Due to my day job, I’m somewhat of a Houdini power user. Considering that, it’s quite late that I got to actually play with Houdini Engine for Unity. Sadly it’s just not a topic in VFX – yet.
But finally I’ve started chipping away on a prototype for a new game that requires dungeon creation and so I got around to crossing the bridge from SOPs into Unity via the Houdini Engine.
Here a small demo video:
This system is set up as a single HDA, which is driven by a bunch of input curves. The curves come straight out of unity and allow to interactively adapt the level creation.
From the curves – with SOPs lofting, booleans and a bit of wrangling – I generate the dungeon. Also setting the attributes for connecting unity materials directly. This is my main concern, as I really want to just get my world set up with a single click. I suppose I could also run a post processing script, seen the hooks for that on the Unity HDA asset.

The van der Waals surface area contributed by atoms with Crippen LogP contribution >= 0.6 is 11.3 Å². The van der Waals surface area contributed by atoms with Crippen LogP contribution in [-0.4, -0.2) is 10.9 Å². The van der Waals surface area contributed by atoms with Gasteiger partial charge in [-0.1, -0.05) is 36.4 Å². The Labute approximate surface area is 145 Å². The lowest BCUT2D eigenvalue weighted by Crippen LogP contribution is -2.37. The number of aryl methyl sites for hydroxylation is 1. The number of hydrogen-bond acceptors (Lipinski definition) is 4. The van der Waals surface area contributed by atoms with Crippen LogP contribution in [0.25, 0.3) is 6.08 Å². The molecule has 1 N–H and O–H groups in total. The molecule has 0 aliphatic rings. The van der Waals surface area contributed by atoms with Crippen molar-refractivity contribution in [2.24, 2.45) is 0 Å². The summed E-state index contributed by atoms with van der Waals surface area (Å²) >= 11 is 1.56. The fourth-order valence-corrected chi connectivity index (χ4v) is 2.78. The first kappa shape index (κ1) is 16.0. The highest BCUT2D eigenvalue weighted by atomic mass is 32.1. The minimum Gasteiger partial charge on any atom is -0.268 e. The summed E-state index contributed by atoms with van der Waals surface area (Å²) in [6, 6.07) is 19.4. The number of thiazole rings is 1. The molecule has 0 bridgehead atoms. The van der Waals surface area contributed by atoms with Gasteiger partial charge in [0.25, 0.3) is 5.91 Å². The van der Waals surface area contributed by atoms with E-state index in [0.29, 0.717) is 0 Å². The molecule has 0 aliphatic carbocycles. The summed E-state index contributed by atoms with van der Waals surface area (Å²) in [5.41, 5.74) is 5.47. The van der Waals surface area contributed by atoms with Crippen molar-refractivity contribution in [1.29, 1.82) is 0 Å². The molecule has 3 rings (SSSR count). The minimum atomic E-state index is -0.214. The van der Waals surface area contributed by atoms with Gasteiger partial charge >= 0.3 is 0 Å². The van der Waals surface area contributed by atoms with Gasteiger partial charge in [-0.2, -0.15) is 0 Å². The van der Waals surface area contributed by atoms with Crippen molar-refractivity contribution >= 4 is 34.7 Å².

Works like a charm! I’m sure there will be a good use for this.
I’ve been working with a principle called Vertex Animation Textures lately. In essense this is about using texture maps to drive animation of a non dynamic number of mesh entities in a 3D scene.
I used the Houdini Game Development Tools that allow you to export a set of packed geometries into said images. The package also comes with a unity shader, that reads those textures and applies the transformation on vertex level.
So I created a houdini POP sim based on some a bit terrible but free motion capture animation I found on TurboSquid. It too a not unnerving amount of fiddling with packed transforms to make it all work and stick, but once it all was in Unity, it was fairly straightforward to work.
I’ve to say, it’s a pretty neat trick to get some very complex animation of a LOT of moving parts into real-time rendering at pretty much the cost of an additional two texture lookups.
I played with this for a while with the outcome of a short piece about all the money in the word.